Richard Allee, the son of Charles and Gladys Allee was born in 1922 in Indiana. He enlisted, while then a resident of St. Joseph, Indiana, in the United States Army at Fort Benjamin Harrison on June 23, 1942 "for the duration of the War or other emergency, plus six months, subject to the discretion of the President or otherwise according to law."

Assigned to the 410th Bomber Squadron, 94th Bomber Group, Heavy, aboard a B-17 as a Waist Gunner, Staff Sergeant Allee, service number 15103587, was killed in action on July 26, 1943. He is buried at Plot B Row 33 Grave 34 at the Ardennes American Cemetery at Neupré (Neuville-en-Condroz), near Liège, Belgium, having been awarded the Air Medal and Purple Heart Medal.

"On 26th July 1943, bombers of the 8th USAAF started from England to a mission on Hanover. Among them, a B-17 of the 94th Bomb Group with the serial number 42-30174 under the command of the pilot 2nd Lt. Robert F. Tessier. At the same time Bf 109 of the Jagdgeschwader 26 (Schlageter) started from Nordholz to "greet" the incoming Americans. Over the River Weser, the B-17 of 2nd Lt. Tessier was attacked by these fighters. The claim presumably succeed by Knight's Cross winner Hermann Staiger of the 12./JG 26. The documents shown that he claim a B-17 at 11:54 in the area north of Scharmbeck / in the estuary of the Weser River. One of the waistgunners, S/Sgt. Lester A. Beck, jumped out shortly after the attack and landed in the Weser near Nordenham. Two other crew members bailed out and were captured between Kuhstedt and Giehle in the district Rotenburg / Wuemme, before the burning bomber crash landed on the verge of a moorland between Wallhoefen and Luebberstedt. The crash site was visited by a class from a school in Heissenbuettel, the teacher noted in the Chronology, that one of the flyers, which he described as Canadians, made a casual hand movement and said: "In three months, the war is over!" The wounded were brought with a medical car from the ammunition institute initially in the hospital of the RAD-Camp Luebberstedt, later they were transferred with the severe wounded flyers (shot injuries) to the military hospital in the POW-Camp Stalag XB Sandbostel near Bremervoerde. Probably the salvage command from the air base Stade found the already in the air killed Gunner S/Sgt. Richard J. Allee. S/Sgt. Allee was clearly identified after the war, because he was first buried mistakenly as a British flyer of a Lancaster crew in Bremerhaven-Wesermuende, later he was moved to the British Becklingen War Cemetery. Today Allee rests on the American Military Cemetery Neupré in the Ardennes, Belgium, Plot B, Row 33, Grave 34."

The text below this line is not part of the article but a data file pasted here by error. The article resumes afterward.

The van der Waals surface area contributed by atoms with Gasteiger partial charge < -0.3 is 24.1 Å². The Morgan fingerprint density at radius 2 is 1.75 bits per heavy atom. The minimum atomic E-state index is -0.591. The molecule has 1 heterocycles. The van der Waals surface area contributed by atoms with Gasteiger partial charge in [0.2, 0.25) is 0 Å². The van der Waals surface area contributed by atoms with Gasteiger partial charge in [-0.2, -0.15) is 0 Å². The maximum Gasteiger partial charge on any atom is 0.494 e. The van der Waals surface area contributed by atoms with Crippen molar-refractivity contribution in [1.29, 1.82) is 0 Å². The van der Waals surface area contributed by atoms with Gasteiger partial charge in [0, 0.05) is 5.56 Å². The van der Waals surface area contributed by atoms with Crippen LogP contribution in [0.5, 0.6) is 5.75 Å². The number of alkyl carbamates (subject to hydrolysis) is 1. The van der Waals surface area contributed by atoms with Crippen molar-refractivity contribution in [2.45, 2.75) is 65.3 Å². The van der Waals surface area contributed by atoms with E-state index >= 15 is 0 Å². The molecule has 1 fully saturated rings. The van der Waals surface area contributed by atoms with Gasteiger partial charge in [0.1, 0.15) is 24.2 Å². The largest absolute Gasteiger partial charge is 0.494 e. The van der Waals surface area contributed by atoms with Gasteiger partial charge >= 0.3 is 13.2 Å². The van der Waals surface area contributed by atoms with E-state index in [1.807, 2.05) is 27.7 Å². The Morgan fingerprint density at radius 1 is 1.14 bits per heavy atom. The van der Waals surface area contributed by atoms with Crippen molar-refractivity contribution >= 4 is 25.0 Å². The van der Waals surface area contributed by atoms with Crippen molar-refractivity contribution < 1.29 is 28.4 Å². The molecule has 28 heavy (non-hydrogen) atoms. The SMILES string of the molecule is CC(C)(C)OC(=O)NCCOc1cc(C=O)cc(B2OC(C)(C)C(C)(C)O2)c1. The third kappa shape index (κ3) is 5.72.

Sources: U.S. World War II Army Enlistment Records, 1938-1946; Rosters of World War II Dead, 1939-1945; U.S. World War II and Korean Conflict Veterans Interred Overseas; WWI, WWII, and Korean War Casualty Listings; US Federal Census Records, 1940, South Bend, St. Joseph County, Indiana; "Crash landing at the Heilsmoor, by Rüdiger Kahrs, Hambergen via the website: http://www.fliegerschicksale.de/fliegerschicksale/absturzorte/w/wallhoefen/260743wa_en.php.

Gravesite Details

Entered the service from Indiana.


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  • Maintained by: Adriana
  • Originally Created by: War Graves
  • Added: 7 Aug 2010
  • Find a Grave Memorial ID: 56356845
  • Find a Grave, database and images (https://www.findagrave.com/memorial/56356845/richard-j-allee: accessed ), memorial page for SSgt Richard J. Allee (1922–26 Jul 1943), Find a Grave Memorial ID 56356845, citing Ardennes American Cemetery and Memorial, Neuville-en-Condroz, Arrondissement de Liège, Liège, Belgium; Maintained by Adriana (contributor 47328225).